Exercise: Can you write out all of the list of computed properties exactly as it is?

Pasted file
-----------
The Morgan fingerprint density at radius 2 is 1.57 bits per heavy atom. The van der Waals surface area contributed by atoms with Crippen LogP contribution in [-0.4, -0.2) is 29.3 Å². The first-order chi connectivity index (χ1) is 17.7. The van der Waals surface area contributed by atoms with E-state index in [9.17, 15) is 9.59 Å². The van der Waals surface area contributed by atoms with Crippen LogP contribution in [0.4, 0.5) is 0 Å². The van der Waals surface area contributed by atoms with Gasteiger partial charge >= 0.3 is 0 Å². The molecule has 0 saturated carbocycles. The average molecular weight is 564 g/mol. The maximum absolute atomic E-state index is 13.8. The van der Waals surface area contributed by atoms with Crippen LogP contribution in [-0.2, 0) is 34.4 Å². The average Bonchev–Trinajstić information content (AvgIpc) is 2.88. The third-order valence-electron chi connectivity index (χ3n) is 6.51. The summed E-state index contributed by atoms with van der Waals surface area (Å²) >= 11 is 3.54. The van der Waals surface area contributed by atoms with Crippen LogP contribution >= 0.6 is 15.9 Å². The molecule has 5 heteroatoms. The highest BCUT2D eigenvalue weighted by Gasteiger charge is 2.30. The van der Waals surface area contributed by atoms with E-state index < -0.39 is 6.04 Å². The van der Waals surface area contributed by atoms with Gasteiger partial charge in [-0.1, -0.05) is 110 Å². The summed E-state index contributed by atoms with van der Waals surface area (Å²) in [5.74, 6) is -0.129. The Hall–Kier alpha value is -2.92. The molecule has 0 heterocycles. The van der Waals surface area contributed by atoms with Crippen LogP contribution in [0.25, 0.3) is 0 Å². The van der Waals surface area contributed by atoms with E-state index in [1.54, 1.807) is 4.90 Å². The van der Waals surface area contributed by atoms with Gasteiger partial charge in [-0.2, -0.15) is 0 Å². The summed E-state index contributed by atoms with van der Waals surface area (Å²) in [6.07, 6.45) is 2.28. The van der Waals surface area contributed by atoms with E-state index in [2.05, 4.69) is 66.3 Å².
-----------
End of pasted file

The Morgan fingerprint density at radius 2 is 1.57 bits per heavy atom. The van der Waals surface area contributed by atoms with Crippen LogP contribution in [-0.4, -0.2) is 29.3 Å². The first-order chi connectivity index (χ1) is 17.7. The van der Waals surface area contributed by atoms with E-state index in [9.17, 15) is 9.59 Å². The van der Waals surface area contributed by atoms with Crippen LogP contribution in [0.4, 0.5) is 0 Å². The van der Waals surface area contributed by atoms with Gasteiger partial charge >= 0.3 is 0 Å². The molecule has 0 saturated carbocycles. The average molecular weight is 564 g/mol. The maximum absolute atomic E-state index is 13.8. The van der Waals surface area contributed by atoms with Crippen LogP contribution in [-0.2, 0) is 34.4 Å². The average Bonchev–Trinajstić information content (AvgIpc) is 2.88. The third-order valence-electron chi connectivity index (χ3n) is 6.51. The summed E-state index contributed by atoms with van der Waals surface area (Å²) >= 11 is 3.54. The van der Waals surface area contributed by atoms with Crippen LogP contribution >= 0.6 is 15.9 Å². The molecule has 5 heteroatoms. The highest BCUT2D eigenvalue weighted by Gasteiger charge is 2.30. The van der Waals surface area contributed by atoms with E-state index < -0.39 is 6.04 Å². The van der Waals surface area contributed by atoms with Gasteiger partial charge in [-0.1, -0.05) is 110 Å². The summed E-state index contributed by atoms with van der Waals surface area (Å²) in [5.74, 6) is -0.129. The Hall–Kier alpha value is -2.92. The molecule has 0 heterocycles. The van der Waals surface area contributed by atoms with Crippen LogP contribution in [0.25, 0.3) is 0 Å². The van der Waals surface area contributed by atoms with E-state index in [1.54, 1.807) is 4.90 Å². The van der Waals surface area contributed by atoms with Gasteiger partial charge in [-0.2, -0.15) is 0 Å². The summed E-state index contributed by atoms with van der Waals surface area (Å²) in [6.07, 6.45) is 2.28. The van der Waals surface area contributed by atoms with E-state index in [2.05, 4.69) is 66.3 Å².